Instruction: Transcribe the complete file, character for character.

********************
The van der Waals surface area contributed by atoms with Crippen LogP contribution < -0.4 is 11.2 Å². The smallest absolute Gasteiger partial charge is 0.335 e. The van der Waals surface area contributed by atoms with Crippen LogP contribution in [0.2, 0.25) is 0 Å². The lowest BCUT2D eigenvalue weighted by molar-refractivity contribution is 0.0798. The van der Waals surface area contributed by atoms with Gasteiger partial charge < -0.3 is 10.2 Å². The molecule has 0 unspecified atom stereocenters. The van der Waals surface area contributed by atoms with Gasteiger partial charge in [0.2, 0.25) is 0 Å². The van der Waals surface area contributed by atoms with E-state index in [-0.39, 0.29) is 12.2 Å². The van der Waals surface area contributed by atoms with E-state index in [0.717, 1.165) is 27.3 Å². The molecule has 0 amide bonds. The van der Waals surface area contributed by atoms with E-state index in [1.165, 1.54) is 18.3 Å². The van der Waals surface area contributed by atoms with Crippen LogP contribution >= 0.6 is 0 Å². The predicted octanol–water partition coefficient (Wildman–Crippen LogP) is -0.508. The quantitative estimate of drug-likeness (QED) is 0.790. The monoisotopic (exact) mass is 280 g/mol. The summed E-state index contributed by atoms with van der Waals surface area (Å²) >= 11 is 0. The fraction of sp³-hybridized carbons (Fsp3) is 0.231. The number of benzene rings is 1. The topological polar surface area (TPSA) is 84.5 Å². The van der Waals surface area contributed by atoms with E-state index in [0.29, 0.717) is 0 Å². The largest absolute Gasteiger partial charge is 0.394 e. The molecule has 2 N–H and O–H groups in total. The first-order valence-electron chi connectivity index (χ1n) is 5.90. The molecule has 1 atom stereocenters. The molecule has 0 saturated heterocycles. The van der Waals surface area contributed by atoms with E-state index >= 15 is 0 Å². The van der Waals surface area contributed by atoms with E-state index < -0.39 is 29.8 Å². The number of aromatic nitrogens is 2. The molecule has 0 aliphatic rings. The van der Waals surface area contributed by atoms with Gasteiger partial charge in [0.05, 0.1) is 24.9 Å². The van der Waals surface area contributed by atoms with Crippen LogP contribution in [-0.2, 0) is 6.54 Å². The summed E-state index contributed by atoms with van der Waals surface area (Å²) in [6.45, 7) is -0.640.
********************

The van der Waals surface area contributed by atoms with Crippen LogP contribution < -0.4 is 11.2 Å². The smallest absolute Gasteiger partial charge is 0.335 e. The van der Waals surface area contributed by atoms with Crippen LogP contribution in [0.2, 0.25) is 0 Å². The lowest BCUT2D eigenvalue weighted by molar-refractivity contribution is 0.0798. The van der Waals surface area contributed by atoms with Gasteiger partial charge < -0.3 is 10.2 Å². The molecule has 0 unspecified atom stereocenters. The van der Waals surface area contributed by atoms with Gasteiger partial charge in [0.2, 0.25) is 0 Å². The van der Waals surface area contributed by atoms with E-state index in [-0.39, 0.29) is 12.2 Å². The van der Waals surface area contributed by atoms with E-state index in [0.717, 1.165) is 27.3 Å². The molecule has 0 amide bonds. The van der Waals surface area contributed by atoms with E-state index in [1.165, 1.54) is 18.3 Å². The van der Waals surface area contributed by atoms with Crippen LogP contribution >= 0.6 is 0 Å². The predicted octanol–water partition coefficient (Wildman–Crippen LogP) is -0.508. The quantitative estimate of drug-likeness (QED) is 0.790. The monoisotopic (exact) mass is 280 g/mol. The summed E-state index contributed by atoms with van der Waals surface area (Å²) >= 11 is 0. The fraction of sp³-hybridized carbons (Fsp3) is 0.231. The number of benzene rings is 1. The topological polar surface area (TPSA) is 84.5 Å². The van der Waals surface area contributed by atoms with E-state index in [0.29, 0.717) is 0 Å². The largest absolute Gasteiger partial charge is 0.394 e. The molecule has 2 N–H and O–H groups in total. The first-order valence-electron chi connectivity index (χ1n) is 5.90. The molecule has 1 atom stereocenters. The molecule has 0 saturated heterocycles. The van der Waals surface area contributed by atoms with E-state index >= 15 is 0 Å². The van der Waals surface area contributed by atoms with E-state index < -0.39 is 29.8 Å². The number of aromatic nitrogens is 2. The molecule has 0 aliphatic rings. The van der Waals surface area contributed by atoms with Gasteiger partial charge in [0.05, 0.1) is 24.9 Å². The van der Waals surface area contributed by atoms with Crippen LogP contribution in [-0.2, 0) is 6.54 Å². The summed E-state index contributed by atoms with van der Waals surface area (Å²) in [6.45, 7) is -0.640.